THT 10 YEARS AGO: A breather for 28,000 grade-11 students
Kathmandu, October 8, 2005
A total of 28,000 grade-11 students, who have failed in one subject in exams held this year, will get an opportunity to clear the subject this year. Passing through the chance tests will mean that the students who have already passed grade-12 examinations won’t have to waste a year to get enrolled at the Bachelor’s level. What is especially encouraging to the students is that such chance examinations will be held ever year. In previous years, such students were compelled to waste a year because the results of the grade-11 examinations would be published long after the commencement of another academic session. A seven-member committee headed by the Education Minister, Radha Krishna Mainali, made the decision to this effect this week. This is the first time the Education Ministry and the HSEB have decided to conduct chance examinations for the grade-11 students. There is no such provision for students studying in the intermediate level under the Tribhuvan University. “The decision will benefit 28,000 students this year,” Gorakh Bahadur Singh, the examination controller at the Higher Secondary Education Board (HSEB), told this daily. Out of 28,000 failed students, 17,000 have failed in English, he said. “The decision has been made so that the students do not have to waste a year,” said Singh, hoping that pass rate will also increase.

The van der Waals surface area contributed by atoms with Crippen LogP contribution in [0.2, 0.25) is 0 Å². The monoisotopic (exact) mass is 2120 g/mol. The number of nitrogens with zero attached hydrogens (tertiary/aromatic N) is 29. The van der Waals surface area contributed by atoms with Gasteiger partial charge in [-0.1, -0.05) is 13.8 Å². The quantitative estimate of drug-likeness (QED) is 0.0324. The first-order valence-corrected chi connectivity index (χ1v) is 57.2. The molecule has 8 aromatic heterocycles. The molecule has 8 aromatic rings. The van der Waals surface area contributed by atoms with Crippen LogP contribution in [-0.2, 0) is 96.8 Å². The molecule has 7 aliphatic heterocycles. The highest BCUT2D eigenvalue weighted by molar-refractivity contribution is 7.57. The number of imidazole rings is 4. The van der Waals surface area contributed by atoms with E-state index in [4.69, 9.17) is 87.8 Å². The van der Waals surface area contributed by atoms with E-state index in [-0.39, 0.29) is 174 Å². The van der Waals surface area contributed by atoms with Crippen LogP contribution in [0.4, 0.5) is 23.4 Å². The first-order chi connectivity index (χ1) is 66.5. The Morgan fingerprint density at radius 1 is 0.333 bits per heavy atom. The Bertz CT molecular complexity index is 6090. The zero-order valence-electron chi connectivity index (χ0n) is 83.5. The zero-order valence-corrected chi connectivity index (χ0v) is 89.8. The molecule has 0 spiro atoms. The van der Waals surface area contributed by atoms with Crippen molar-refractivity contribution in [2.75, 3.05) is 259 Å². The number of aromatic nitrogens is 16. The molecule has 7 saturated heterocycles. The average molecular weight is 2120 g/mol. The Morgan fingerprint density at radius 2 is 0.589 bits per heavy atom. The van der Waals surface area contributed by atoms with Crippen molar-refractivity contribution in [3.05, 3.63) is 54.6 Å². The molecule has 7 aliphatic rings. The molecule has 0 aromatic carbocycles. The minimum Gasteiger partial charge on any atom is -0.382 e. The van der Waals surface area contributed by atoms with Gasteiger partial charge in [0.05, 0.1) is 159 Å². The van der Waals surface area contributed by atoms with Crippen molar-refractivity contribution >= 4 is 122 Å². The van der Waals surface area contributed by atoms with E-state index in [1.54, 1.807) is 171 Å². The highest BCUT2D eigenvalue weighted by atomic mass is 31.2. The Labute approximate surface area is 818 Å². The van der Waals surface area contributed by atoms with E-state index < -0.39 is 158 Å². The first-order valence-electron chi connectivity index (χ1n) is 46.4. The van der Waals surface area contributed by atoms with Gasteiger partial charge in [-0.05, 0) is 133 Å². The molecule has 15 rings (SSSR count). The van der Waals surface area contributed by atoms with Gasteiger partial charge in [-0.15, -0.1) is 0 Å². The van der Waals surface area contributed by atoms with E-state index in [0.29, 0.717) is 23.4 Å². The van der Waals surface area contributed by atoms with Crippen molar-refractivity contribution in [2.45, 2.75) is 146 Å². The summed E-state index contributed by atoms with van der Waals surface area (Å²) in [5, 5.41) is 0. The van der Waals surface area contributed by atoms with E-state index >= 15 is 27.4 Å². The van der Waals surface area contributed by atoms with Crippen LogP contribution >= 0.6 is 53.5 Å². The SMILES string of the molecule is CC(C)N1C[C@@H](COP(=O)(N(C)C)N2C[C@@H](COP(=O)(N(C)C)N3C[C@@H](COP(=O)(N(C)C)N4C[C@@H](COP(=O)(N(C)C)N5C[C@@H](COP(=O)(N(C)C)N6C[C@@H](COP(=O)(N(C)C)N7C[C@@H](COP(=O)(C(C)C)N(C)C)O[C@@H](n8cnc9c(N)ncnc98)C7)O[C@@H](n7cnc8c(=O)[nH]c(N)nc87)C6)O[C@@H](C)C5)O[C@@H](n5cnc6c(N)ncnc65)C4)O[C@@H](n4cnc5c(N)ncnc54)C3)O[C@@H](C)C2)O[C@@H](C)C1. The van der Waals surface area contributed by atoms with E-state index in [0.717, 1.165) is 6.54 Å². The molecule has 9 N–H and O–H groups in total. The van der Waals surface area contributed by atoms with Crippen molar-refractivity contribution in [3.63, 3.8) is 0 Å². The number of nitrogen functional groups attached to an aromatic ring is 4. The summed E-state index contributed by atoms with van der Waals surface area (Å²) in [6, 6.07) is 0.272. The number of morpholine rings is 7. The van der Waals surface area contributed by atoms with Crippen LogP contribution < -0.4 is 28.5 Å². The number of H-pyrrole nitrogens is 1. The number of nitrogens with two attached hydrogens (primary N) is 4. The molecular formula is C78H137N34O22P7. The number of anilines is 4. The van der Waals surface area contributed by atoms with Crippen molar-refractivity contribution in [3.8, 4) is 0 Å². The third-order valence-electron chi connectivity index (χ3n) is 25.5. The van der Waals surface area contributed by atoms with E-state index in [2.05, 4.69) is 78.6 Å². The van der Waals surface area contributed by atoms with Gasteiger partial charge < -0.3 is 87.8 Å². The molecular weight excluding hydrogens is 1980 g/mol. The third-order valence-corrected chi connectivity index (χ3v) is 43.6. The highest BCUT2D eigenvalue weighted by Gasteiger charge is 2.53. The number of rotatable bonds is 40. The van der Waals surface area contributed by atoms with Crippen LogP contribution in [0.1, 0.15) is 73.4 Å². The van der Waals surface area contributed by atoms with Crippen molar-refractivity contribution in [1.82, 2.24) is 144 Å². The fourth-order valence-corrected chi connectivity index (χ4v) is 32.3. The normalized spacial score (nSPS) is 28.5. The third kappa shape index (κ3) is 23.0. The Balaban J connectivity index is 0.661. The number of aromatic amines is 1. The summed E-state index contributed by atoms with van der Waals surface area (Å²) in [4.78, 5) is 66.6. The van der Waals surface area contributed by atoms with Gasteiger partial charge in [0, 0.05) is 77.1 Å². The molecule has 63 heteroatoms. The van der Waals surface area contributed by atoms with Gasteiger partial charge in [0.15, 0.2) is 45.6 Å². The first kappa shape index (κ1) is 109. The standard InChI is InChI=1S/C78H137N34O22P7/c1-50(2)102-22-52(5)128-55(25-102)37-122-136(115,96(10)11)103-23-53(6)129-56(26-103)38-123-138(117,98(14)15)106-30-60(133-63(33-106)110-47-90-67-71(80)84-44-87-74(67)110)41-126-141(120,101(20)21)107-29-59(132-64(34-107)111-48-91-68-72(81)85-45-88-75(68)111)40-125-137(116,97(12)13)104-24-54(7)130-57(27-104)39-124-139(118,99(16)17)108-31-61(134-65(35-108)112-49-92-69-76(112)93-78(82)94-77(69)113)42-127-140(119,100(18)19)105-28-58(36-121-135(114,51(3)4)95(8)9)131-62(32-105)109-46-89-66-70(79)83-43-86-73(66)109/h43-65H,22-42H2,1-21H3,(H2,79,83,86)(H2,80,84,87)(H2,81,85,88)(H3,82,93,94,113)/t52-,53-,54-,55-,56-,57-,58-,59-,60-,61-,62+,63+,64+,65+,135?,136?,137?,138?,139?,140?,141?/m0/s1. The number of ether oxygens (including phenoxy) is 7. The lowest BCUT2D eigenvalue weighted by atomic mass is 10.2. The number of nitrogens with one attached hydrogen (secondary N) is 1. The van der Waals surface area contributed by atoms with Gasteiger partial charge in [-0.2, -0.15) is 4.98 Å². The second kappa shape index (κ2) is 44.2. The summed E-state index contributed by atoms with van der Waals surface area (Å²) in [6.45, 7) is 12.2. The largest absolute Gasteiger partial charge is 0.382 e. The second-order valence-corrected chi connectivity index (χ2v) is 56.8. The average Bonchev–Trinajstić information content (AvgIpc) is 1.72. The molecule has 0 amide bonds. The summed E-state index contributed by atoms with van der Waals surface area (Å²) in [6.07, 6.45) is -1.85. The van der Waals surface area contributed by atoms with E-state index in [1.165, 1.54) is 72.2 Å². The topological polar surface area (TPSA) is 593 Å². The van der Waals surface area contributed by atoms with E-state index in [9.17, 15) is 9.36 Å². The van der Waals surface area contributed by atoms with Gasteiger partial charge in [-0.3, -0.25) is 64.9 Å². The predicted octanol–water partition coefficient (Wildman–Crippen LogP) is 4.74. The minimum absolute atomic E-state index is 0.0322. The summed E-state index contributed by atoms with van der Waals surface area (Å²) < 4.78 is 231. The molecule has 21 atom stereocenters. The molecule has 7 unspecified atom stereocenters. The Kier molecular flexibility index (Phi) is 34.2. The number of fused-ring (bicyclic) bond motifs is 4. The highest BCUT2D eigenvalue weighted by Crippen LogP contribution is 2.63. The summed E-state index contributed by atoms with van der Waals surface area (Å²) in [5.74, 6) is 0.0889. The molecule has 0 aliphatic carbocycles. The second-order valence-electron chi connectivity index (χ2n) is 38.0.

Korean docs provide health services to 2,200 people
Kathmandu, October 8, 2005
A visiting Korean medical team from Wonkwang University Oriental Medicine Hospital in Kwangju held a health camp at Lumbini from October 3-6. More than 2,200 people benefited from the camp where the Korean doctors provided consultations and medicines for free of cost. The service was provided by a team of five doctors, five nurses, a pharmacist and a lab technician along with four volunteer medical students who had come from the Korean university. In the camp organised jointly by the People Together With — a South Korean Organisation working in Nepal and Bodhichitta Foundation, Nepal, medical services and medicine worth $30,000 were provided to poor and needy people residing in the periphery of the Lord Buddha’s birthplace in Lumbini. Jung Won Lee, representative of People Together With, said the organisation has been working in Nepal providing social services to poor people for the last five years. The PTW also plans to open a day care centre and teachers’ training school at Kavresthali VDC of Kathmandu, she said, adding that an orphanage is also being run by the organisation with economical support from Korean nationals. Likewise, the PTW is also conducting literacy classes and is providing scholarships to economically weak Nepalis students.